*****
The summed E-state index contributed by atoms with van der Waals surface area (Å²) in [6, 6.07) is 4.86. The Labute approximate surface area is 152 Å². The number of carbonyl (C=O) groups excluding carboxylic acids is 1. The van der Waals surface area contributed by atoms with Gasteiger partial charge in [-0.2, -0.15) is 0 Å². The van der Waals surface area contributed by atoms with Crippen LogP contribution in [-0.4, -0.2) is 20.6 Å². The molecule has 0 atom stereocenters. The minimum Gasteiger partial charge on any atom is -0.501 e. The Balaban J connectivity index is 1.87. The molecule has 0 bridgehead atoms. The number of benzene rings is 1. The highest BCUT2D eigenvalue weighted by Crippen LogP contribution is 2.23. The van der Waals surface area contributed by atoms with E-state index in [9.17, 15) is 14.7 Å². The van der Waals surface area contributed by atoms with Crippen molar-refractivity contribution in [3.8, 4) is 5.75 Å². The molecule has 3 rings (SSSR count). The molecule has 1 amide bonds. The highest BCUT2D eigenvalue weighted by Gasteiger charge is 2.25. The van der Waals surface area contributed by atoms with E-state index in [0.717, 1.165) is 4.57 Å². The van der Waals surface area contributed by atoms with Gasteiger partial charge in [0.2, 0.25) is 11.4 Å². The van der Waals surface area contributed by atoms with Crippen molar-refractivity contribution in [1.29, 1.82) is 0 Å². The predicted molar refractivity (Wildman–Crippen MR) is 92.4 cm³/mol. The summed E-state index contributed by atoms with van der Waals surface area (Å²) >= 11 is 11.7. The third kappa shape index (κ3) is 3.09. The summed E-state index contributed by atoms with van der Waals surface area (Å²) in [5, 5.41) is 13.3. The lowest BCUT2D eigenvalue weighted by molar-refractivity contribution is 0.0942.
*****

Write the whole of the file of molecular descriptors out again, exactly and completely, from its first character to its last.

The summed E-state index contributed by atoms with van der Waals surface area (Å²) in [6, 6.07) is 4.86. The Labute approximate surface area is 152 Å². The number of carbonyl (C=O) groups excluding carboxylic acids is 1. The van der Waals surface area contributed by atoms with Gasteiger partial charge in [-0.2, -0.15) is 0 Å². The van der Waals surface area contributed by atoms with Crippen LogP contribution in [-0.4, -0.2) is 20.6 Å². The molecule has 0 atom stereocenters. The minimum Gasteiger partial charge on any atom is -0.501 e. The Balaban J connectivity index is 1.87. The molecule has 0 bridgehead atoms. The number of benzene rings is 1. The highest BCUT2D eigenvalue weighted by Crippen LogP contribution is 2.23. The van der Waals surface area contributed by atoms with E-state index in [9.17, 15) is 14.7 Å². The van der Waals surface area contributed by atoms with Crippen molar-refractivity contribution in [3.8, 4) is 5.75 Å². The molecule has 3 rings (SSSR count). The molecule has 1 amide bonds. The highest BCUT2D eigenvalue weighted by Gasteiger charge is 2.25. The van der Waals surface area contributed by atoms with E-state index in [0.717, 1.165) is 4.57 Å². The van der Waals surface area contributed by atoms with Gasteiger partial charge in [0.2, 0.25) is 11.4 Å². The van der Waals surface area contributed by atoms with Crippen molar-refractivity contribution in [1.29, 1.82) is 0 Å². The predicted molar refractivity (Wildman–Crippen MR) is 92.4 cm³/mol. The summed E-state index contributed by atoms with van der Waals surface area (Å²) >= 11 is 11.7. The third kappa shape index (κ3) is 3.09. The summed E-state index contributed by atoms with van der Waals surface area (Å²) in [5, 5.41) is 13.3. The lowest BCUT2D eigenvalue weighted by molar-refractivity contribution is 0.0942.